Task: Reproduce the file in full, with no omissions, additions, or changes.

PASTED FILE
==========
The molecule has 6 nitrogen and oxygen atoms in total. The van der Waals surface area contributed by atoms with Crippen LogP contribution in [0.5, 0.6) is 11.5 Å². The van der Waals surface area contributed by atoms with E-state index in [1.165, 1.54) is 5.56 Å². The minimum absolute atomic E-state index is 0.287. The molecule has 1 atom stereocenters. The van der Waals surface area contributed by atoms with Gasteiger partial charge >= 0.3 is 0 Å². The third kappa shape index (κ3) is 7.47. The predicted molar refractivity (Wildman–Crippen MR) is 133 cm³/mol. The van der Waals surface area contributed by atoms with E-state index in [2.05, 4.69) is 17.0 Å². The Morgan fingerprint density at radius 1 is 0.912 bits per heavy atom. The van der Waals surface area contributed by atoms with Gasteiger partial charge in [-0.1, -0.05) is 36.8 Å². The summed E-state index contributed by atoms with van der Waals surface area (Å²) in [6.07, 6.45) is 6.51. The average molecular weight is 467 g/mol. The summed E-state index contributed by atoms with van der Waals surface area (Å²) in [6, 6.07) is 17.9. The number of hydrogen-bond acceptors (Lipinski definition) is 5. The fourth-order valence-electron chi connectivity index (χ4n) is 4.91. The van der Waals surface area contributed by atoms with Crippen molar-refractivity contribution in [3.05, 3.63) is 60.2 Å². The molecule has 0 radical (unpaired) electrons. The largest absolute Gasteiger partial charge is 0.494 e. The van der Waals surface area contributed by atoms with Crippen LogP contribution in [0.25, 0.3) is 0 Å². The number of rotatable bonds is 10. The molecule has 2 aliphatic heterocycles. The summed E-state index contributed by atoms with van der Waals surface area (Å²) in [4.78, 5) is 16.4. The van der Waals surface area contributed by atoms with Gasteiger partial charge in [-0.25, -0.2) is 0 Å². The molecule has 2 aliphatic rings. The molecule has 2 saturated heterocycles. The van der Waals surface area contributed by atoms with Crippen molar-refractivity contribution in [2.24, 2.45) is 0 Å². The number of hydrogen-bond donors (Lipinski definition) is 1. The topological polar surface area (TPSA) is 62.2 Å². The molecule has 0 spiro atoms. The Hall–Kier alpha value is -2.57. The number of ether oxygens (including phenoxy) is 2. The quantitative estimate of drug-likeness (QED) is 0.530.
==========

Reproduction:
The molecule has 6 nitrogen and oxygen atoms in total. The van der Waals surface area contributed by atoms with Crippen LogP contribution in [0.5, 0.6) is 11.5 Å². The van der Waals surface area contributed by atoms with E-state index in [1.165, 1.54) is 5.56 Å². The minimum absolute atomic E-state index is 0.287. The molecule has 1 atom stereocenters. The van der Waals surface area contributed by atoms with Gasteiger partial charge >= 0.3 is 0 Å². The third kappa shape index (κ3) is 7.47. The predicted molar refractivity (Wildman–Crippen MR) is 133 cm³/mol. The van der Waals surface area contributed by atoms with E-state index in [2.05, 4.69) is 17.0 Å². The Morgan fingerprint density at radius 1 is 0.912 bits per heavy atom. The van der Waals surface area contributed by atoms with Gasteiger partial charge in [-0.1, -0.05) is 36.8 Å². The summed E-state index contributed by atoms with van der Waals surface area (Å²) in [6.07, 6.45) is 6.51. The average molecular weight is 467 g/mol. The summed E-state index contributed by atoms with van der Waals surface area (Å²) in [6, 6.07) is 17.9. The number of hydrogen-bond acceptors (Lipinski definition) is 5. The fourth-order valence-electron chi connectivity index (χ4n) is 4.91. The van der Waals surface area contributed by atoms with Crippen molar-refractivity contribution in [3.05, 3.63) is 60.2 Å². The molecule has 0 radical (unpaired) electrons. The largest absolute Gasteiger partial charge is 0.494 e. The van der Waals surface area contributed by atoms with Crippen LogP contribution in [0.25, 0.3) is 0 Å². The number of rotatable bonds is 10. The molecule has 2 aliphatic heterocycles. The summed E-state index contributed by atoms with van der Waals surface area (Å²) in [4.78, 5) is 16.4. The van der Waals surface area contributed by atoms with Gasteiger partial charge in [-0.25, -0.2) is 0 Å². The molecule has 2 aliphatic rings. The molecule has 2 saturated heterocycles. The van der Waals surface area contributed by atoms with Crippen molar-refractivity contribution in [2.24, 2.45) is 0 Å². The number of hydrogen-bond donors (Lipinski definition) is 1. The topological polar surface area (TPSA) is 62.2 Å². The molecule has 0 spiro atoms. The Hall–Kier alpha value is -2.57. The number of ether oxygens (including phenoxy) is 2. The quantitative estimate of drug-likeness (QED) is 0.530.